RGB is like a rectangular color space, where colors are accessed by specifying coordinates on 3 axes. HSL is a cylindrical color space, where colors are accessed with a hue angle and coordinates on 2 axes

A half cut open RGB cube and slices into HSL cylinder are shown side by side, to show how the colors are packed into a shape in each space.

The level 4 specification introduces 12 new color spaces for looking up colors. These are in addition to the 4 color spaces previously available:

Color gamut and color space summary

A color space is a mapping of colors where a color gamut is a range of colors. Consider a color gamut as a total of particles and a color space as a bottle made to hold that range of particles.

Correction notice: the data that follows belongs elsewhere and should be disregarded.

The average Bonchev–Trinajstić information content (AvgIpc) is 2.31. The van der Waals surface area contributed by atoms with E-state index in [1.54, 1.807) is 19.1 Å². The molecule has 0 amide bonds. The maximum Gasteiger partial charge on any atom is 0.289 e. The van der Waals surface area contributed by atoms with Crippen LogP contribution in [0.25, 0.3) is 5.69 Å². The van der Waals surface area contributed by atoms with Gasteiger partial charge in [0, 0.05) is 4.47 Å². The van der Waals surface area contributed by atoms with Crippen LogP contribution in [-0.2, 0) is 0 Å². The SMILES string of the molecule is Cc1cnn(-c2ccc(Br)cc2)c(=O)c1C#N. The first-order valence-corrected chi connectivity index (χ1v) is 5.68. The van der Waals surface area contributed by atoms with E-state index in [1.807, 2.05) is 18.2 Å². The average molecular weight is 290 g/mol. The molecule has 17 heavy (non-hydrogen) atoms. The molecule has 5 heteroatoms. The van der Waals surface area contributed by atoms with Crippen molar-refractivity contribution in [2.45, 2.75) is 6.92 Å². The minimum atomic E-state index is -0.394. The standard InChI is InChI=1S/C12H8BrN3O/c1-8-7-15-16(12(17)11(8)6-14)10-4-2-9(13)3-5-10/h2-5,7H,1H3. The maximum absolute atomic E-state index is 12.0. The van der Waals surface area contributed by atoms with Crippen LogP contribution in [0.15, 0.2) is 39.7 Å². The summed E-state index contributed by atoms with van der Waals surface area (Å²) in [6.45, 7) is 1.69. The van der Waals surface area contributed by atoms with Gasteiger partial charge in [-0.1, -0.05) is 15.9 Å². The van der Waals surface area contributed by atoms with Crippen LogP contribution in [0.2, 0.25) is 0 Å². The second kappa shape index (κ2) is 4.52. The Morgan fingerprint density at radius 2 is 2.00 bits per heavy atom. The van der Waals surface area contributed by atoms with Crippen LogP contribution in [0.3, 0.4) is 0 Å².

Here's an interactive visual by Alexey Ardov that demonstrates color spaces. Point, drag, and zoom around in this demo. Change the color space to see a visualization of other spaces.

  • Use color gamuts to talk about a range of colors, like low range or narrow gamut versus high range or wide gamut.
  • Use color spaces to talk about arrangements of color, syntax used to specify a color, manipulate color and interpolate through color.
A cube filled with many multiple colored dots.
Above is the sRGB gamut of particles fit into an RGB cube color space Image source

A review of the classic color spaces {#classic-color-spaces}

CSS Color 4 outlines a bunch of new features and tools for CSS and color. First, a recap of where color was before these new features.

Since the 2000s, you have been able to use the following for any CSS properties that accept a color as a value: hexadecimal (hex numbers), rgb(), rgba(), by name like hotpink, or with keywords like currentColor.